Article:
Owners of Learning. The Nyae Nyae Village Schools over Twenty-Five Years, by Jennifer Hays
In the foreword to Owners of Learning: The Nyae Nyae Village Schools over Twenty-Five Years, Willemien le Roux writes: "Reading this wonderful reflection by Jennifer Hays on the obstacles that San children and their parents confront in their efforts to achieve "a good education" has moved me in ways I did not expect".
I time travelled back over seventeen years to the discussions Jennifer and I had many times, always under the stars with glowing embers warming our winter-burnt faces, or summer thunderstorms chasing us into smoky grass and clay huts. All the while we were listening to the seemingly endless stories of San children who were being separated from their parents at a very young age and thrown into an alien culture and language environment. At night our thoughts would churn - is it right that children from communities like the San should be made to fit into a foreign education system? Or should that system be preparing to meet their needs - linguistic, emotional, cultural or even socio-political? Surrounded by the soft clicking sounds of people preparing for sleep, as the fires were burning low, we tried to imagine what good education would be like for people who still had one foot in their hunter-gatherer existence, while the other was trying not to slip on the unfamiliar ground of the modern world encroaching upon them from all directions. We have heard the same stories in all the areas and among all the language groups we have consulted, interviewed, observed and assessed over the years, in places such as Dobe, Qangwa, Ghanzi and Kaputura in Botswana, the Caprivi Strip in Namibia, and the many villages in Nyae Nyae, where Jennifer later did her doctoral research on the Nyae Nyae Concervancy's Village Schools Project. Nyae Nyae is an important example for San education throughout southern Africa - it is the one place where a community has been trying to put into practice an education that could bridge this gap with the help of progressive thinkers, educationalists, linguists and anthropologists. The deficiencies (as well as the advantages) of our own, western-based education systems came into sharper focus there in the sand, among the San huts and fire circles, as we observed a person sitting under a tree in the shade, surrounded by a small group of children of various ages. We imagined a school where the "blackboard" was the clean, soft sand they were sitting on; teaching aids would be manufactured there and then from dung and thorns and vines and seeds. The abacus would be made out of antelope droppings and berries strung together on a bow string, or children would count pebbles, droppings or pods. The adult would have all the time in the world, therefore there was no competition to finish first, or to win or lose. The "class" would be allowed to watch a bateleur eagle do its swerves in the sky above or to laugh at a beetle's tiny tracks crossing the letters or symbols they had just written in the sand. If the class got drowsy in the midday heat, everyone would doze off for a while right there. If they wanted to have playtime, the adult would go to do some chores and come back to her post by the time the kids indicated readiness for another session. All the peoples of the world started with such an education system, where parents owned the right and means to lead their children into a position of knowledge and understanding to cope with the demands of the adult world. Due to the pressure of modernity, all but the most marginalized have had to give that up for what is now considered "real" education. [...]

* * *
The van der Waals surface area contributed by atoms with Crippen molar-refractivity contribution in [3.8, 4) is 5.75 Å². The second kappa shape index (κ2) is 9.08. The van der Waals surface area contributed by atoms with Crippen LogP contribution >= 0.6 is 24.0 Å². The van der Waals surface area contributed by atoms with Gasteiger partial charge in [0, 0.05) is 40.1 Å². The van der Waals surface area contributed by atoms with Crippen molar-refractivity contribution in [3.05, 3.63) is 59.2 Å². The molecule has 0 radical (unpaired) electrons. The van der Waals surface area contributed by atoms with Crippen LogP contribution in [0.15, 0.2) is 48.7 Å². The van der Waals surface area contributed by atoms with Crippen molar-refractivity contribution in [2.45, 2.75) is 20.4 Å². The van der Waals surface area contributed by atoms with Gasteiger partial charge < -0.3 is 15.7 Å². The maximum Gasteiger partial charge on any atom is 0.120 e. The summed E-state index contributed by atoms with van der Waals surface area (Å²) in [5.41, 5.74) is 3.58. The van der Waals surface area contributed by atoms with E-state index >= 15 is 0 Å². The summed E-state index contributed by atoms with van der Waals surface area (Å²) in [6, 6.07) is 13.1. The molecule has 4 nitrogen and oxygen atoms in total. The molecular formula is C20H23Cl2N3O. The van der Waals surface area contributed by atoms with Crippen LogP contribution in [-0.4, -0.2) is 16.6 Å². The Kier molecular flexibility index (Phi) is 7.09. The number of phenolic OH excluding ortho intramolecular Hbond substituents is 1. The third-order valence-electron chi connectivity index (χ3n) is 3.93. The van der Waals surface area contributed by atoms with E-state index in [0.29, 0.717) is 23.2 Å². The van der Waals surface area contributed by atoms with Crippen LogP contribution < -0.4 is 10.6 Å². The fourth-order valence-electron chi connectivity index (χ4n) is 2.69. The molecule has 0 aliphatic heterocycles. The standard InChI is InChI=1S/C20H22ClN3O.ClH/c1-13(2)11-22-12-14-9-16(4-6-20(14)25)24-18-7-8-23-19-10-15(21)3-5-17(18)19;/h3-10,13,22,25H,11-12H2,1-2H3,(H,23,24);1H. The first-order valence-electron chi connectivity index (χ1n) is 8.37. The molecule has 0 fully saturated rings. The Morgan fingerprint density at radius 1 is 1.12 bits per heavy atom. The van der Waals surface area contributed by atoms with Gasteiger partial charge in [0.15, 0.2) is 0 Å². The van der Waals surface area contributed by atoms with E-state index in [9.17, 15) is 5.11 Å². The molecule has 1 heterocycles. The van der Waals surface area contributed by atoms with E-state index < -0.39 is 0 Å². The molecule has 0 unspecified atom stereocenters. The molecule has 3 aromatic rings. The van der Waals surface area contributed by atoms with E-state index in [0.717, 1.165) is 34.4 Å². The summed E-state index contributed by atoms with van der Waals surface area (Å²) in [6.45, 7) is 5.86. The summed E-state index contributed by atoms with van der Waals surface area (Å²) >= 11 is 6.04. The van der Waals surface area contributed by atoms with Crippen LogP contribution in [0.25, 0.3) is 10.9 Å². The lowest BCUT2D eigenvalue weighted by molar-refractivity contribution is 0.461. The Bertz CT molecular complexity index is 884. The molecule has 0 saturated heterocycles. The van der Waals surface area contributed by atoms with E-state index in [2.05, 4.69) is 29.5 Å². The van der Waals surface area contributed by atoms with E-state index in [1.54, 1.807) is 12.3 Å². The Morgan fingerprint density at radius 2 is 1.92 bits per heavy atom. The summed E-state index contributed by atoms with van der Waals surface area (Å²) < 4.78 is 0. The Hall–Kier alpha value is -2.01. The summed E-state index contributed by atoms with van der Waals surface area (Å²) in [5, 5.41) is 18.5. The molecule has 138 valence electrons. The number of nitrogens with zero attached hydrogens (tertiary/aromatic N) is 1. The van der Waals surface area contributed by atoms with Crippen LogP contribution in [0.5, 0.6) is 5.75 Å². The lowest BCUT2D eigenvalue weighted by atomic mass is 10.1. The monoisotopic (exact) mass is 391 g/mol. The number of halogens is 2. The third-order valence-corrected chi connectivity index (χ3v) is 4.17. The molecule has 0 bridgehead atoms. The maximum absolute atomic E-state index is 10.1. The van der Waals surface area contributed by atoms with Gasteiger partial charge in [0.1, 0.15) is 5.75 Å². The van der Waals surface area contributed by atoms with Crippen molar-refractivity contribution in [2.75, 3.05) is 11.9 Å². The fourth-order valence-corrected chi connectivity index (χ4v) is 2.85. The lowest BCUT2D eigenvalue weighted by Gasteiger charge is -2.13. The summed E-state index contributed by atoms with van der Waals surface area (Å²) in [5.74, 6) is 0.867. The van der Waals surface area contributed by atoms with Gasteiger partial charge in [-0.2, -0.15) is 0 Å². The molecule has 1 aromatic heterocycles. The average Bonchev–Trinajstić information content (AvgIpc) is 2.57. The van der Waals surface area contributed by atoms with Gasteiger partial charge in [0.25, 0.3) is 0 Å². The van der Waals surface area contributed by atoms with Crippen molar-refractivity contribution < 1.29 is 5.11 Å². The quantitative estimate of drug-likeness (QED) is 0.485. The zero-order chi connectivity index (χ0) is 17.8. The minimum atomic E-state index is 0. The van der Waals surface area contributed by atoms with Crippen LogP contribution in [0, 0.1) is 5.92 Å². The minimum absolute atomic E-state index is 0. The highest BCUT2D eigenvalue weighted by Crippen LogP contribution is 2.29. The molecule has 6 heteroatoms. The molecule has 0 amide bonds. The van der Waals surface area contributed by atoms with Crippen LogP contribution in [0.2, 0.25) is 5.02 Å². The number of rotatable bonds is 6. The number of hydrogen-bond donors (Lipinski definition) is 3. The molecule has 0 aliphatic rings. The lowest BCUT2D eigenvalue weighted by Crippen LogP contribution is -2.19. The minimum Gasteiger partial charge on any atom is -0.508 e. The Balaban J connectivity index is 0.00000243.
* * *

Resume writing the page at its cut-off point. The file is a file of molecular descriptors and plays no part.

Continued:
This is an excerpt from Owners of Learning. The Nyae Nyae Village Schools over Twenty-Five Years, by Jennifer Hays.
Title: Transformation from Below?
Subtitle: White Suburbia in the Transformation of Apartheid South Africa to Democracy
Author: Jennifer Hays
Publisher: Basler Afrika Bibliographien
Basel, Switzerland 2016
ISBN9783905758603 / ISBN 978-3-905758-60-3
Softcover, 17 x 24 cm, 282 pages
Hays, Jennifer im Namibiana-Buchangebot
The book 'Owners of Learning' describes the Nyae Nyae Village Schools, set in north-eastern Namibia, over twenty-five years.